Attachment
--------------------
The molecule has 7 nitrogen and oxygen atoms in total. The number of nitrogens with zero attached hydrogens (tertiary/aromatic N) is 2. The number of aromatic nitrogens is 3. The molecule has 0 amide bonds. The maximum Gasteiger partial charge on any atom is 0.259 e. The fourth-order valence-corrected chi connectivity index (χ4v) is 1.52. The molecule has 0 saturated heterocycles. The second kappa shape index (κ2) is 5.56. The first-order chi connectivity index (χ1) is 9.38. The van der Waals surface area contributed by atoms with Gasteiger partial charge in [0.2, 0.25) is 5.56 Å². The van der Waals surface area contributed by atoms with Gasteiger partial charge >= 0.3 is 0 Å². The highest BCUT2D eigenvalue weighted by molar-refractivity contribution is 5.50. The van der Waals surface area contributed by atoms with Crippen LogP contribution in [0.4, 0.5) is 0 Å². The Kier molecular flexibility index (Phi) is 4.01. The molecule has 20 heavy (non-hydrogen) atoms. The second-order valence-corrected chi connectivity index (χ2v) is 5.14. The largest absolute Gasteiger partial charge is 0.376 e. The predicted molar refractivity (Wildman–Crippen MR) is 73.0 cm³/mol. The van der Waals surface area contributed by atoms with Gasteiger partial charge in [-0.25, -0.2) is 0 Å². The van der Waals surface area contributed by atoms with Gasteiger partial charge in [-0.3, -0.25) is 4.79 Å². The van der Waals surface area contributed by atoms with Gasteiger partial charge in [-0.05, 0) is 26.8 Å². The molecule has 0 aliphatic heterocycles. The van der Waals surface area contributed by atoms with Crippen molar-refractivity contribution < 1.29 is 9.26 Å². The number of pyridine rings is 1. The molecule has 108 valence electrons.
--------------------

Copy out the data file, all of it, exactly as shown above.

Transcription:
The molecule has 7 nitrogen and oxygen atoms in total. The number of nitrogens with zero attached hydrogens (tertiary/aromatic N) is 2. The number of aromatic nitrogens is 3. The molecule has 0 amide bonds. The maximum Gasteiger partial charge on any atom is 0.259 e. The fourth-order valence-corrected chi connectivity index (χ4v) is 1.52. The molecule has 0 saturated heterocycles. The second kappa shape index (κ2) is 5.56. The first-order chi connectivity index (χ1) is 9.38. The van der Waals surface area contributed by atoms with Gasteiger partial charge in [0.2, 0.25) is 5.56 Å². The van der Waals surface area contributed by atoms with Gasteiger partial charge >= 0.3 is 0 Å². The highest BCUT2D eigenvalue weighted by molar-refractivity contribution is 5.50. The van der Waals surface area contributed by atoms with Crippen LogP contribution in [0.4, 0.5) is 0 Å². The Kier molecular flexibility index (Phi) is 4.01. The molecule has 20 heavy (non-hydrogen) atoms. The second-order valence-corrected chi connectivity index (χ2v) is 5.14. The largest absolute Gasteiger partial charge is 0.376 e. The predicted molar refractivity (Wildman–Crippen MR) is 73.0 cm³/mol. The van der Waals surface area contributed by atoms with Gasteiger partial charge in [-0.25, -0.2) is 0 Å². The van der Waals surface area contributed by atoms with Gasteiger partial charge in [-0.3, -0.25) is 4.79 Å². The van der Waals surface area contributed by atoms with Gasteiger partial charge in [-0.05, 0) is 26.8 Å². The molecule has 0 aliphatic heterocycles. The van der Waals surface area contributed by atoms with Crippen molar-refractivity contribution < 1.29 is 9.26 Å². The number of pyridine rings is 1. The molecule has 108 valence electrons.